Medicare Reimbursement Cuts:
Be Proactive in Understanding How You May Be Affected
The Center for Medicare and Medicaid Services issued major reimbursement cuts in equipment and service that suppliers receive in 91 metropolitan areas of the country, effective 2013. With such cuts, access to quality equipment and regular service from a home care provider will decrease. The cold, hard facts include:
- 41% Cuts on oxygen, oxygen equipment and supplies
- 36% Cuts to wheelchairs and scooters
- 46% Cut to walkers
- 47% Cut to CPAP devices
- 63% Cut to support surfaces
- 71% Cut to diabetic testing supplies
Visit http://tinyurl.com/d62978q on the Internet to let your electedofficials know how your life will be affected!
The healthcare landscape in the U S is changing. With the implementation of change outlined in the Affordable Care Act, aka Obamacare, and recently announced cuts to Medicare reimbursements in 90+ metropolitan markets, there is much uncertainty as to how these changes will ultimately affect the entire healthcare industry. Yet the people most likely to experi- ence the most immediate impact of these changes will be the people the healthcare industry is meant to serve – the patients. It is imperative that you and/or people you know that are on Medicare and receive home care equipment and services be proactive in researching how changes in the healthcare industry will impact you.
On July 1 of this year, as a result of a recently com- pleted competitive bid process, Medicare will reduce the amount of reimbursement dollars given to DME providers (those companies who supply your oxygen equipment, as well as other equipment like CPAP machines, wheelchairs, prosthetics, etc.) by roughly 40% for oxygen-related equipment and services. A basic outline of these changes and what and who will be impacted can be found at the Medicare web site: http:// tinyurl.com/cabpkyo. As you’ll see in that document, Medicare has reasoned that the competitive bid program helps keep costs low for Medicare and helps limit fraud and abuse. You’ll note that neither of these reasons is directly related to providing actual care.
The fact of the matter is that Medicare will not be paying DME providers what it used to. This extends beyond oxygen equipment, too. As mentioned above, DMEs provide CPAP equipment, wheelchairs and other products that are also facing significant cuts. As such, DMEs will need to make the necessary adjustments to their business models. For some, this will mean exiting the business altogether, sooner if later not For others, it will mean altering the equipment and services provided to their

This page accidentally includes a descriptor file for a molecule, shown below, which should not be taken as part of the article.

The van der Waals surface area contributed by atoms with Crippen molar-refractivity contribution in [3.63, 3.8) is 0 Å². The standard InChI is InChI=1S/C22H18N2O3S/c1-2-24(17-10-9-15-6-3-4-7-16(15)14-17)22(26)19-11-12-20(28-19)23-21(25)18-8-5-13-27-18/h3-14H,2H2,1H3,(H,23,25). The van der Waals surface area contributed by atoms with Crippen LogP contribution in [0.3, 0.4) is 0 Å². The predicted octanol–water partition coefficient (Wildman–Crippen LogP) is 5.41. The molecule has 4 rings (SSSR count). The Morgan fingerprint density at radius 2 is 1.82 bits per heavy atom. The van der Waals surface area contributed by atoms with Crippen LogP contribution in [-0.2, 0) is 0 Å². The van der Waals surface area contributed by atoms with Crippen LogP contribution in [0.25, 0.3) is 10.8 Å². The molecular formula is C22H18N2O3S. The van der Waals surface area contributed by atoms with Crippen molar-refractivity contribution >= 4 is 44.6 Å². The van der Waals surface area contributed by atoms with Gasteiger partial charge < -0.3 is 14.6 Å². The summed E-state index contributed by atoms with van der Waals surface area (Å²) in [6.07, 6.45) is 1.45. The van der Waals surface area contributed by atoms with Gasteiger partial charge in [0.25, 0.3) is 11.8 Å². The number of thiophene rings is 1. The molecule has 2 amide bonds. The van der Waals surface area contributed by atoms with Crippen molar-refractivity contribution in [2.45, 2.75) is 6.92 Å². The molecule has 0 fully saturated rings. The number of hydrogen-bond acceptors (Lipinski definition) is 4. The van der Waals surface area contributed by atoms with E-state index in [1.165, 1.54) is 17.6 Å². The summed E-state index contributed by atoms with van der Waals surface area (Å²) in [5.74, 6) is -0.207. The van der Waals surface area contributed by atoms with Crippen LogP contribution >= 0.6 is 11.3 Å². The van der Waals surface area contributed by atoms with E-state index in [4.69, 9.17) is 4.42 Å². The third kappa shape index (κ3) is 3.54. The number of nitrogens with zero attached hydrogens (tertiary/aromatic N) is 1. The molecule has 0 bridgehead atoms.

Liquid oxygen (LOX) users are already being told by some DMEs that they will need to switch their equipment out as the DME willno longer provide LOX. LOX has a of higher oxygen and weight-to-range
capabilities but requires regular refilling, which is a cost to the DME, and the cost may not be fully reimbursed. That said, some DMEs may still offer LOX as there is still a payment for content. Even though this payment is minimal, these DMEs may have an efficient LOX delivery model and can ably provide the service. If you are on LOX, you may want to contact your DME and ask if their services will be affected by the upcoming changes in Medicare reimbursement.
Reimbursement for all home oxygen equipment falls into three categories. Those categories are stationary equipment, portable equipment and oxygen content.
It will be in your best interest to seek out information as to how these upcoming changes in Medicare reimbursement will directly affect you, your family and friends who rely on Medicare and DMEs for home healthcare needs.
Delivery of home oxygen equipment and content, especially products requiring regular refilling like LOX and cylinders, is a significant cost to a DME as even the current reimbursement levels leave little room for profit margin. DMEs have reacted by seeking products that do not have an associated delivery cost but are similarly reimbursed, such as HomeFills and portable concentrators.
Regardless, many of the delivery dependent products that meet your clinical and lifestyle requirements should not be withheld from you based on the claim that Medi- care does not pay for that product. If your doctor has prescribed specific equipment that meets your needs, that is the equipment you should have.
It will be in your best interest to seek out informa- tion as to how these upcoming changes in Medicare reimbursement will directly affect you, your family and friends who rely on Medicare and DMEs for home healthcare needs. Unfortunately there is no single, universal answer for everyone – not every area will be affected, not every patient will be affected (for now, any- way). Those who will be affected will not be impacted in the same ways. Contact your DME and start asking questions about how your services and equipment will be affected. Follow web sites like medicare.gov and cms.gov to track implementation of new programs and changes in reimbursements. Make sure your doctor understands your needs and has prescribed for you the proper therapy and equipment you need to perform your day-to-day activities. If this is not happening, you, ideally with the support of a clinician or therapist, must investigate options available to you and ensure you have access to the clinically appropriate equipment. Contact local patient support groups and advocates to see how other patients are being affected and what they are doing about it.
The more you know now, the better you will be prepared for whatever may lie ahead in our changing healthcare system.